Inmarsat; Rocking My World

Dave-Davis-250Dave Davis, Sr. Systems Engineer, VT iDirect

Recently I was lucky enough to attend the inaugural Inmarsat World; a combination of two large scale events into one mega-event. The annual Inmarsat Global Partner Conference was combined with the Inmarsat Developer Conference to bring together a wide range of Inmarsat people, manufacturing partners, channel partners, developers, new start-ups and end users. To be in a room with 1,000+ people of that quality was an absolute privilege.

In summary, it was an absolute revelation.

There was the usual content you’d expect from any large-scale show like this. The CEO perspective, the future plans, the market overview, the new technology, the success stories, etc.

There were also some incredible presentations from outside the satellite communications industry, which included some very valuable lessons to learn; one from Jonas Kjellberg, serial entrepreneur and one of the creators of Skype, and another from Jean-Francois Clervoy, Astronaut with 3 space shuttle missions under his belt.

Inmarsat World 2017Both presentations left the audience inspired and with some big questions to ask themselves. As an aside, it was amusing to hear that when Clervoy was on the space shuttle his U.S. counterparts couldn’t get their tongues around his name. Did they learn his name, practicing the phonetics and French intonation? No; they renamed him “Billy-Bob!”

But looking beyond the usual content you’d expect, there were two things that struck me.

Firstly it was the amount of faces I didn’t recognize. I am used to attending industry conferences where you recognize the majority of faces and can probably walk into any bar in town and see someone you know. Here in Portugal’s stunning conference centre, there was a sea of unknowns. By the end of Inmarsat World I’d managed to get around and meet a lot of these people, but even then, I was only scratching the surface. The majority of the unknown faces were from technology partners that are doing some amazing things, using Inmarsat as a medium, but also using the Inmarsat ecosystem as a way of reaching a wider audience.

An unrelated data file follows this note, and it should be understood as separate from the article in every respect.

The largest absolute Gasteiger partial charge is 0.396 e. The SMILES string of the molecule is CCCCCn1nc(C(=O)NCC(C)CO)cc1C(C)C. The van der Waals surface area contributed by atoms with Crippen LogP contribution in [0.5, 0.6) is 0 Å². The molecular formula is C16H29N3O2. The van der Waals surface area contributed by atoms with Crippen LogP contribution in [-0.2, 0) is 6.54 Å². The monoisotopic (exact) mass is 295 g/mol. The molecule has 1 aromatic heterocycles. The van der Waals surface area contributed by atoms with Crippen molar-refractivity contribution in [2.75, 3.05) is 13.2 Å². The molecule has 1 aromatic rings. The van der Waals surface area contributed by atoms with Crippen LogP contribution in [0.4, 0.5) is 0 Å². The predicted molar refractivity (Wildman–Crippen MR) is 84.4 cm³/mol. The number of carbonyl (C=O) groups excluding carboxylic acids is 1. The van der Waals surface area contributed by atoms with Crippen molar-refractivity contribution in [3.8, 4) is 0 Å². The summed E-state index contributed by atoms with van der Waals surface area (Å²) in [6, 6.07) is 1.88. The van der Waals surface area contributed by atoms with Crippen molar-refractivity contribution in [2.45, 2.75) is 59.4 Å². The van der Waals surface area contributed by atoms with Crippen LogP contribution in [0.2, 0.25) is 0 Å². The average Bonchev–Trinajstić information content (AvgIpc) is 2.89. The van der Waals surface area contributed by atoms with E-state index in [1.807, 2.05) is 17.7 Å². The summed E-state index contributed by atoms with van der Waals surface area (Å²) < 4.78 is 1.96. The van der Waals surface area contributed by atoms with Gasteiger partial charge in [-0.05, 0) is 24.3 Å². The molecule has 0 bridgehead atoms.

Inmarsat World 2017

There were people who were transforming the fishing industry, there were people who were at the cutting edge of wearable tech, there were people blazing trails in the sensor industry and I could go on. And on. It wasn’t a case of “What’s your new product?” like at most satellite shows, but it was a case of “You do WHAT? Wow!”

Having the opportunity to discuss completely new use-cases and emerging technology was a real privilege. This was further reinforced when I flew back and walked into another conference hotel on Thursday – back to the same old faces. It’s a great thing to have stability and a close community like the satellite industry, but it’s also extremely refreshing and invigorating to be exposed to whole new worlds.

There was also something else I experienced at Inmarsat World, something deeper. I felt a real sense of community at the conference. The Inmarsat ecosystem is something truly special with collaboration and partnership at the heart of so much of what happens. To combine an event which is historically dominated by sales teams and another event which was always predominantly engineering teams was a stroke of genius. To have the mixed community in one place was a real opportunity to do things and take part in discussions that simply wouldn’t happen anywhere else.

When you combine fresh ideas, new talent, a collaborative environment and inspirational leadership you know good things are happening and the future is bright.

I can’t finish this piece without mentioning “The Pitch.” The Pitch was an opportunity for some of the small start-ups and newcomers to pose their pitch to the wider audience that hadn’t had the chance to visit the start-up zone. Imagine Dragon’s Den with the audience as the Dragons. Now consider a three-minute limit. And then picture a group of Portuguese schoolgirls with large drums waiting in the wings. The idea was genius in its simplicity – when the three minutes are up, the drums begin. The pitches were smart, punchy and eye-opening. They were also entertaining as the three minutes drew to a close; I’m sure one or two of the people pitching dragged it out slightly just to give the drummers of Toca Rufar the opportunity to give it bigguns!

Inmarsat World 2017

All in all, Inmarsat World opened my eyes, challenged my perceptions and gave me food for thought. It was an amazing event and if it’s repeated, I’ll certainly be signing up for the 2018 event at the earliest opportunity.

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